This year’s tax filing deadline was last week. Hopefully your taxes have been filed and now it’s a matter of clearing those random documents that are scattered about. The ultimate goal should be to have a simple and effective system for collecting each year’s tax documents. This system usually evolves over time and can be paper, digital or both. I find it helpful to assess what worked well and what didn’t immediately after my filing has been done. This way the good… and the bad is still top of mind as I figure out a better approach where needed. Here are some other suggestions for how to get organized for next tax season.
Did you use a checklist?
Having a checklist detailing all the documents that will be needed is a good place to start. It will guide you as all the relevant information is gathered and organized. This can be especially helpful if are collecting both personal and business documents. As I’m adding information to my paper or digital folders, I make sure to update my checklist so that it accurately reflects the documents that my accountant will need.
Did you have digital copies of all documents?
While there are tax documents like 1099’s or w2’s that aren’t available until the tax year ends, there are other documents like receipts that are received throughout the year. Having a process set up to scan and file documents as they’re received, greatly minimizes the work to be done when it’s time to hand off info to your accountant.
Did you have an organized digital filing system?
With more tax documents delivered to accountants electronically, it is important to create a simple digital filing structure. This will make it easy to quickly file and find documents that need to be uploaded to your accountant’s secure site. Depending on the size of your business, you could have one main folder for taxes with sub folders or a number of tax related folders under your finance folder. In either case, you’ll want a place for copies of your filed returns, tax documents like bank and credit card statements, payroll returns, and other information as needed.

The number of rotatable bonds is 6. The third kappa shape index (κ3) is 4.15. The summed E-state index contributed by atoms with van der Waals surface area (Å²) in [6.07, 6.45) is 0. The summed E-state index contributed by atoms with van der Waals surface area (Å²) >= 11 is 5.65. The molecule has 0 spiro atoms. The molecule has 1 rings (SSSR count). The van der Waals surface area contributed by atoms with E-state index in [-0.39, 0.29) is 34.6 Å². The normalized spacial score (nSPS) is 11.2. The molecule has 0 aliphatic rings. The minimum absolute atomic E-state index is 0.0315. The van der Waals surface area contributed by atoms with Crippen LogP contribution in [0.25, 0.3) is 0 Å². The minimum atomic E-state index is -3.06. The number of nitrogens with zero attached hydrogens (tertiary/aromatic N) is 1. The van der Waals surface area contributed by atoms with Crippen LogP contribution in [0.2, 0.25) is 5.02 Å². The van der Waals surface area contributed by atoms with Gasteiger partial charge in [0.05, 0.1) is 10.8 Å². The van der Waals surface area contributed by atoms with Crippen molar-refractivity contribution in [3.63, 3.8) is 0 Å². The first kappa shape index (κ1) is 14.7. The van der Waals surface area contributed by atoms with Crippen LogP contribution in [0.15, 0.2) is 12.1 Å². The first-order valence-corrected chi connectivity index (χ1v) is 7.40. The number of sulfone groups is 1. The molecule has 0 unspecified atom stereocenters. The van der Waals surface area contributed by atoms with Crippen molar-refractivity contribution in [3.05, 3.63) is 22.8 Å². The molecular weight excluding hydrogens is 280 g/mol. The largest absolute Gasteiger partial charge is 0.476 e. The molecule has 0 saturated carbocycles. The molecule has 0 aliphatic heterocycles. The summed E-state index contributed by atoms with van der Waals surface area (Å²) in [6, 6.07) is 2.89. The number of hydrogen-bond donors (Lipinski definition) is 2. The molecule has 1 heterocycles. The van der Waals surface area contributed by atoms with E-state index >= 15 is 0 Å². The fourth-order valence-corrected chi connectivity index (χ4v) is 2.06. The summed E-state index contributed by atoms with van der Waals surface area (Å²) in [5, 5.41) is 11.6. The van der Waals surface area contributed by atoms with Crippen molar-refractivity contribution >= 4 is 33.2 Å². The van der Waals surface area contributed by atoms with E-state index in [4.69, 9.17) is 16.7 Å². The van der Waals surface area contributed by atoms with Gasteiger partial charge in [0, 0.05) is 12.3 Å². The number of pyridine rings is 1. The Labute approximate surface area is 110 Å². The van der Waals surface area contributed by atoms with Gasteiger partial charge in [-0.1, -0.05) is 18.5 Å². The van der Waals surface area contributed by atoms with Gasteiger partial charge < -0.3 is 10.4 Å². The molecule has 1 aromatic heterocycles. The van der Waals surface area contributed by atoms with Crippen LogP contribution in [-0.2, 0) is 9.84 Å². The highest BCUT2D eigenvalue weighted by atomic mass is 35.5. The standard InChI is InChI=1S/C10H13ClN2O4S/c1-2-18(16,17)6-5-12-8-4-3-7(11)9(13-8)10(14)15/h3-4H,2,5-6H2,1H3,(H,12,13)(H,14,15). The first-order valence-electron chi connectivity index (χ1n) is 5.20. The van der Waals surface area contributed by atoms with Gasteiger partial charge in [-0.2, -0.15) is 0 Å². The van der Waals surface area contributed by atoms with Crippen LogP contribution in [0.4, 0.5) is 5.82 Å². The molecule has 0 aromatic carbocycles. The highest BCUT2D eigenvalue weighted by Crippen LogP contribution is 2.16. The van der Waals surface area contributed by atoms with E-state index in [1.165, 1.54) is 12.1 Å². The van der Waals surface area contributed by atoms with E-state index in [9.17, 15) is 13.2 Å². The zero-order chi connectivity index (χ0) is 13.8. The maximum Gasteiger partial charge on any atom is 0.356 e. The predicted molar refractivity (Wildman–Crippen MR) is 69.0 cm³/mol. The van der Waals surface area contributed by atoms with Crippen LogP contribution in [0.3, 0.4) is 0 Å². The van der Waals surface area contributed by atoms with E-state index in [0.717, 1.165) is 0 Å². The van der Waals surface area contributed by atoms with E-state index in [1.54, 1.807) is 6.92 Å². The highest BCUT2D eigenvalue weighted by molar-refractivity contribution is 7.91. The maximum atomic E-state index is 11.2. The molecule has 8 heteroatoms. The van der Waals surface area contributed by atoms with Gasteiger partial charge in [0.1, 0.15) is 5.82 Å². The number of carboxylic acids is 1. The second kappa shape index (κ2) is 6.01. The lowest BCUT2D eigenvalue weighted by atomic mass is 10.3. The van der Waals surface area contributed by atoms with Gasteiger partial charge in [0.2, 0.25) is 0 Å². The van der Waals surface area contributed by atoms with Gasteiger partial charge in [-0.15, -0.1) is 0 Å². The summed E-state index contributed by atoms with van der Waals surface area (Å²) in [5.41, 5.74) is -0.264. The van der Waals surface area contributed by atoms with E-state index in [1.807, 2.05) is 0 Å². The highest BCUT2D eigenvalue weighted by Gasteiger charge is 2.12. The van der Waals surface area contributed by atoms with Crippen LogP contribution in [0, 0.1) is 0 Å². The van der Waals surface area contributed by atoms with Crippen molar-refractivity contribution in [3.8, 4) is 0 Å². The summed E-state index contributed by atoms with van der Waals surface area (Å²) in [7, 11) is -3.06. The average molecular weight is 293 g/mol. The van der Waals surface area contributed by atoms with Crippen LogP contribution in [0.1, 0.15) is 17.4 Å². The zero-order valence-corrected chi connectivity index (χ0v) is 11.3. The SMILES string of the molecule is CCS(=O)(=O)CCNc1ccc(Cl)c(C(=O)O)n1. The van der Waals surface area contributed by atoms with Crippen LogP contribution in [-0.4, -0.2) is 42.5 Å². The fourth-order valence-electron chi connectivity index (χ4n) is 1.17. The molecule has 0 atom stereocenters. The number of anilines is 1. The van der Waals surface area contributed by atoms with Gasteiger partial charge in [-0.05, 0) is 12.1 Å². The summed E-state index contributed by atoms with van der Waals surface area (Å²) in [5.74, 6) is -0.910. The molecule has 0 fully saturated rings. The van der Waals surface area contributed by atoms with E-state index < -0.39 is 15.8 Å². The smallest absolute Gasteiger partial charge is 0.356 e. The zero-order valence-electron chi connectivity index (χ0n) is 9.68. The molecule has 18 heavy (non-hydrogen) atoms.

Did you have a timeline for collecting documents?
Setting aside time to briefly assess your tax information in January will be beneficial. Once you know what’s missing, you can schedule time to start collecting this information. Create a simple timeline detailing the tasks to be done so that you avoid the last-minute crunch. Then block small chunks on your calendar so that you keep chipping away at these tasks.
Even if you filed an extension, review these suggestions and start thinking about the small changes that you could make that will have a big impact next tax season. If you have questions about how to get organized for next tax season, reach out.